Adam Lambert concert review

 

The glamorous pop star showcased his chops for vocal talent at Hard Rock Live on Sunday, Sept. 19.

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By Howard Cohen

Adam Lambert is, by far, the greatest vocalist American Idol has ever produced.

In concert, at a sold-out Hard Rock Live Sunday night in Hollywood, Lambert's voice was an incredible instrument - pure, operatically strong, rich and resonant. As a singer he's grown greatly from the polarizing Californian who sometimes oversang on American Idol two seasons ago to impress judges for whom the big, screeching glory note is unfortunately all-important.

Post-Idol, Lambert, 28, now headlining his Glam Nation Tour with fellow Season Eight Idol finalist Allison Iraheta as his opening act, even improved on several songs from his current album, For Your Entertainment.

On a spare "Aftermath", for instance, the new acoustic arrangement stripped the once generic song of its overproduction and showcased the tender artistry of Lambert's voice. On considerably better material, such as "Sleepwalker" and the striking "Soaked", Lambert sang with confidence and the innate understanding of a lyric performer.

Whitney, Christina, Mariah, let Mr. Lambert show you how to really put across a song with feeling and finesse.

Pity, then, that Lambert's handlers lack similar confidence in their high-profile star. Apparently, little money from corporate was spent on this visually lackluster Glam Nation Tour.

The staging was, for the most part, minor and uninteresting. Laser lights that were considered cool in the days of ELO and Pink Floyd were about the sole extravagance and Pink Floyd did the light show better in 1977.

Worse, a video camera person wasn't employed so Lambert wasn't shown on screen. Only those near the stage could see him clearly. Less can be more, but at today's ticket prices ($52-$72.50 for this gig) it's not too much to ask for a view of the performer, especially one known for his flamboyance and showmanship.

We know Mr. Lambert isn't always fond of cameras - ahem - but this was ridiculous.

For the record, Lambert arrived on stage in a long, fringed jacket and feathered top hat for his three-part medley of "Voodoo", a dance track from a remix download, "Down the Rabbit Hole", an iTunes bonus cut, and an Idol highlight, "Ring of Fire", which was stripped of its exotica.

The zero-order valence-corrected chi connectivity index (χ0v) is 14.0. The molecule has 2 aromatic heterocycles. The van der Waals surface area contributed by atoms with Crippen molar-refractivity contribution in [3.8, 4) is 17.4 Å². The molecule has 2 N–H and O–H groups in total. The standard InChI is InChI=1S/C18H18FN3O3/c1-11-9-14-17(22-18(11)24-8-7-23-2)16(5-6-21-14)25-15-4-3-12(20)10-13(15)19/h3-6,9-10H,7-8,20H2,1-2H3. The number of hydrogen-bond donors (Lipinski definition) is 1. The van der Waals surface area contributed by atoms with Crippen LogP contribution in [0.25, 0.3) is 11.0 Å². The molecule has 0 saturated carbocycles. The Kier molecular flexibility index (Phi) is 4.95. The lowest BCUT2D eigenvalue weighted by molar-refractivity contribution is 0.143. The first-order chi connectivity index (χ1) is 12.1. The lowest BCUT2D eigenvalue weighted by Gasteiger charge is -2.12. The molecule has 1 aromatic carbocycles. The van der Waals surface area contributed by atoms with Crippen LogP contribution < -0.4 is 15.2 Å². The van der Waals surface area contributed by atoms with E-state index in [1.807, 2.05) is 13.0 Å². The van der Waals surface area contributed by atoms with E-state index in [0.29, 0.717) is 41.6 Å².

But Lambert doesn't escape without some blame. He performed for barely 70 minutes and, unlike the energetic Iraheta, wasn't on stage the entire time. A few too many songs were abbreviated and, unlike some dates where he sang covers of "Mad World" and "Whole Lotta Love" during the encore, Hard Rock fans only got one song at the end, a passable take on T. Rex's 1973 oldie, "20th Century Boy".

The spitfire Iraheta, 18, would also prove a more natural conversationalist on stage, with patter far beyond her years. ``You look back and go, man, I went through that in my life,'' the whiskey-voiced dynamo announced before performing Scars.

Iraheta, who also improved upon her overproduced debut album with spikier, tougher arrangements of "Friday I'll Be Over U" and her Pat Benatar cover ("Heartbreaker") won over a crowd that seemed to range in age from 8 to 80.

Lambert, by comparison, offered stilted, scripted platitudes, such as this disingenuous bon mot: ``The key to true love and making it work is loving yourself.''

Daytime television viewers get enough of that talk. When Lambert chose to sing he was amazing. Next time, more of that and more show, please.

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